Head + Heart
I stood in my living room, anxiously tapping my foot and eyeing the clock. 7:35 pm. Would they come? Had I scared them off last time? Was I going about this all wrong? I had a few minutes, so before I broke down and panicked, I sent up a little prayer to God reminding Him that this study was all His and I was just the lowly, uneducated, yet willing, conduit of His knowledge. As the, “in Jesus’ name, I pray, Amen,” evaporated from my lips, a knock at my door signaled that people had arrived.
Since February, an enthusiastic band of committed young adults have convened in my apartment each Tuesday night to extract God’s truth from the book of Romans. We’re trying something new in this study by going through the book line by line in near-excruciating detail. We have no lesson plan – no study guide or answer key. The Bible is our primary textbook and we hold each other accountable for the passages that we study and the verses that we memorize. Despite the fact that we have no resident theologian, I know we’re not flying blind because week after week, led by the Holy Spirit, new truths spring up out of the Book and we’re left in wonder, awestruck that the Bible *actually* teaches what we have just learned.
Personally, this is a revelation for me. Over the past 6 or so years, I’ve been part of various Bible studies that have ranged from “let’s talk about our feelings” sessions to more Biblical-based explorations. However, I’ve always been left wanting. My Bible is not dusty – I pick it up at least once a day. But, at the end of last year, it was becoming abundantly clear that I didn’t know enough. Those of us who attended GYC in December realized that none of us knew the Word as well as we really should. Oh, sure, there are some among us who, through meticulous study, can spin an argument and a defense of the Word that will leave folks slack-jawed. Even though we should not aim to stun people senseless with our hermenuetical prowess, sadly, most of us fall short of our calling to be ready, “in and out of season,” (2 Timothy 2:4) to preach the Word and give a compelling presentation of our faith. One does not have to look very far to see that the world around us is desperate for sanity – for a grounding in reasonable truth. What can we offer them? Are we able to speak in a manner that glorifies God? It’s one thing revere Paul, Timothy, Ellen White, or any of those saints for their seemingly superhuman ability to preach the Gospel and “tell it like it is”. However, it’s quite another thing to stop there and think that because we’re not brilliant homilists, masters of the fine art of preaching, we have nothing to contribute.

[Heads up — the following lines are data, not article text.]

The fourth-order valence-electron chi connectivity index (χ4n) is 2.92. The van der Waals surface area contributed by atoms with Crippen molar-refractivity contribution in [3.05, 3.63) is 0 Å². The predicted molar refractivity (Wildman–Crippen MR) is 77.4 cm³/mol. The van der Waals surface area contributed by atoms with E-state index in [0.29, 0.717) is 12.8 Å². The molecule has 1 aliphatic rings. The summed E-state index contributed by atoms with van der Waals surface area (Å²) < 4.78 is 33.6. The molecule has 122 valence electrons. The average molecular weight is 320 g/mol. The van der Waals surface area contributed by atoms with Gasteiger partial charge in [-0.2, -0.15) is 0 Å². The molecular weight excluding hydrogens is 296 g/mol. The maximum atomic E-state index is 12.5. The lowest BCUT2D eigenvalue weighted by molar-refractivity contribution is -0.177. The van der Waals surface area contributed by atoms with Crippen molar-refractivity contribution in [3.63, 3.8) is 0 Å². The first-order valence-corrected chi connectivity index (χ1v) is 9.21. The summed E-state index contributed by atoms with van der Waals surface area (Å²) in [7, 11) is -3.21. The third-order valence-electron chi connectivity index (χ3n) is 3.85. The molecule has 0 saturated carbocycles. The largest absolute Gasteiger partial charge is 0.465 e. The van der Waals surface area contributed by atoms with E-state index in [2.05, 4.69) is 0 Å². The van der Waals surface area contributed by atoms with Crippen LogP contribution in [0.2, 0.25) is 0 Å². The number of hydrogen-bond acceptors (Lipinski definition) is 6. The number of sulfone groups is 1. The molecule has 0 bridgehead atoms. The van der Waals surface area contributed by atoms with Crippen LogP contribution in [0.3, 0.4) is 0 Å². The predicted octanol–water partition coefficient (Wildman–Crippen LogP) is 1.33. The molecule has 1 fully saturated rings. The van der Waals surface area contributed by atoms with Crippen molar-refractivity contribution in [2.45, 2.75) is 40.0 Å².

I want to appeal to you today – don’t fall into that trap. When Christ gave the great commission in Matthew 28:18-20, He wasn’t just talking to the 11 disciples or the curious crowd of onlookers that still contained some doubters. He was talking to all of us who believe and who the Holy Spirit has taught. What did Paul say? In 1 Corinthians 1, he specifically charged those who were aligning themselves with eloquent speakers to wake up and realize that it wasn’t the speaker but the message that mattered. He also promised that all those who were called by God, those “of the promise” and those who were not originally of the “chosen heritage”, would have access to the power and wisdom of God through Christ (1 Corinthians 1:24). With this power, we can change the world.
The more I study, the more I read, and the more I slow down and try to piece together the fantastic, unfathomable puzzle of God’s existence and meaning, the more I realize that it’s truly what you know that takes you to the next level. It’s through a book, really, that God has chosen to reveal Himself, the mystery of Christ, and the gift of salvation. It’s through a book filled with fantastic, yet troubling stories, poetry, long lists of “begats”, history, politics, and prophetic landscapes that we are to draw closer to the One who can and will change us into new people. This tells me that God, who created us with autonomous minds, desires that we use our brains to search Him out, find Him, and to defend Him. There is nothing in the Bible that is not intended for us to understand. Of course, some of it is difficult to grasp, but that doesn’t mean that it’s off limits to us. “But grow in grace,” Peter says in 2 Peter 3:18, “and in the knowledge of our Lord and Savior Jesus Christ.” The two, grace and knowledge, are side by side.
As our little study group marches through the book of Romans, seeking to discover truth one verse at a time, I can’t help but praise God that He didn’t leave us here without evidence and reason to believe in Him. We are called to know, trust, and obey. It is imperative that we open our Bibles and read.